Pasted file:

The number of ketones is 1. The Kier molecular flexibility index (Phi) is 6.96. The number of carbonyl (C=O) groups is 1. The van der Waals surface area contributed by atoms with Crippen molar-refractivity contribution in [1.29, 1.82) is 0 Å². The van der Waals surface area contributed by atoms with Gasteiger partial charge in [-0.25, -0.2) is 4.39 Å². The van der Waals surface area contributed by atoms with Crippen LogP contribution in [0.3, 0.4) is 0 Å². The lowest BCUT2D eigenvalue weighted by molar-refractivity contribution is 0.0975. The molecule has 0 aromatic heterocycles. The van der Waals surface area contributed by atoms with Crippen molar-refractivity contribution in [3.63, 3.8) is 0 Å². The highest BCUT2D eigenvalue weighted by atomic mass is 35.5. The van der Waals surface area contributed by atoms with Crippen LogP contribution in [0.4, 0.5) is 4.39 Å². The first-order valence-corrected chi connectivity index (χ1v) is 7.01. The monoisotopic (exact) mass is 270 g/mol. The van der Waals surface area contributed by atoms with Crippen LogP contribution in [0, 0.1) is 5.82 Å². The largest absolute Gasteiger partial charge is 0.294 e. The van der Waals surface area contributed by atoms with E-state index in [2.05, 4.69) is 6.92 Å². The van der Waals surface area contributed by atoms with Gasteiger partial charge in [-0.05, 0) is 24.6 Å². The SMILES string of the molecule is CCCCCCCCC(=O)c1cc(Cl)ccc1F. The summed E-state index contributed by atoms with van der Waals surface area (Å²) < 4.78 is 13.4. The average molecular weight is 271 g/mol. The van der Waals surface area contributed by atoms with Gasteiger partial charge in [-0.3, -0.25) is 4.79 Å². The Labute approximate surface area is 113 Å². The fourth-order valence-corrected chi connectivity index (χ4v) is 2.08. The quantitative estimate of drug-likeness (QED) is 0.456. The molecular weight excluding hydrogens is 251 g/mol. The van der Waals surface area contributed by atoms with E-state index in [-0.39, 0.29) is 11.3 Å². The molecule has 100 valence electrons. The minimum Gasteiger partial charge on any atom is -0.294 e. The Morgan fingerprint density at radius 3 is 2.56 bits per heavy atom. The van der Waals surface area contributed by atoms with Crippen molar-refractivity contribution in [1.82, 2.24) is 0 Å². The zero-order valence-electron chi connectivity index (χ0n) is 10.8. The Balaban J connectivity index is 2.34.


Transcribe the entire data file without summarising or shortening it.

The number of ketones is 1. The Kier molecular flexibility index (Phi) is 6.96. The number of carbonyl (C=O) groups is 1. The van der Waals surface area contributed by atoms with Crippen molar-refractivity contribution in [1.29, 1.82) is 0 Å². The van der Waals surface area contributed by atoms with Gasteiger partial charge in [-0.25, -0.2) is 4.39 Å². The van der Waals surface area contributed by atoms with Crippen LogP contribution in [0.3, 0.4) is 0 Å². The lowest BCUT2D eigenvalue weighted by molar-refractivity contribution is 0.0975. The molecule has 0 aromatic heterocycles. The van der Waals surface area contributed by atoms with Crippen molar-refractivity contribution in [3.63, 3.8) is 0 Å². The highest BCUT2D eigenvalue weighted by atomic mass is 35.5. The van der Waals surface area contributed by atoms with Crippen LogP contribution in [0.4, 0.5) is 4.39 Å². The first-order valence-corrected chi connectivity index (χ1v) is 7.01. The monoisotopic (exact) mass is 270 g/mol. The van der Waals surface area contributed by atoms with Crippen LogP contribution in [0, 0.1) is 5.82 Å². The largest absolute Gasteiger partial charge is 0.294 e. The van der Waals surface area contributed by atoms with E-state index in [2.05, 4.69) is 6.92 Å². The van der Waals surface area contributed by atoms with Gasteiger partial charge in [-0.05, 0) is 24.6 Å². The SMILES string of the molecule is CCCCCCCCC(=O)c1cc(Cl)ccc1F. The summed E-state index contributed by atoms with van der Waals surface area (Å²) < 4.78 is 13.4. The average molecular weight is 271 g/mol. The van der Waals surface area contributed by atoms with Gasteiger partial charge in [-0.3, -0.25) is 4.79 Å². The Labute approximate surface area is 113 Å². The fourth-order valence-corrected chi connectivity index (χ4v) is 2.08. The quantitative estimate of drug-likeness (QED) is 0.456. The molecular weight excluding hydrogens is 251 g/mol. The van der Waals surface area contributed by atoms with E-state index in [-0.39, 0.29) is 11.3 Å². The molecule has 100 valence electrons. The minimum Gasteiger partial charge on any atom is -0.294 e. The Morgan fingerprint density at radius 3 is 2.56 bits per heavy atom. The van der Waals surface area contributed by atoms with Crippen molar-refractivity contribution in [1.82, 2.24) is 0 Å². The zero-order valence-electron chi connectivity index (χ0n) is 10.8. The Balaban J connectivity index is 2.34.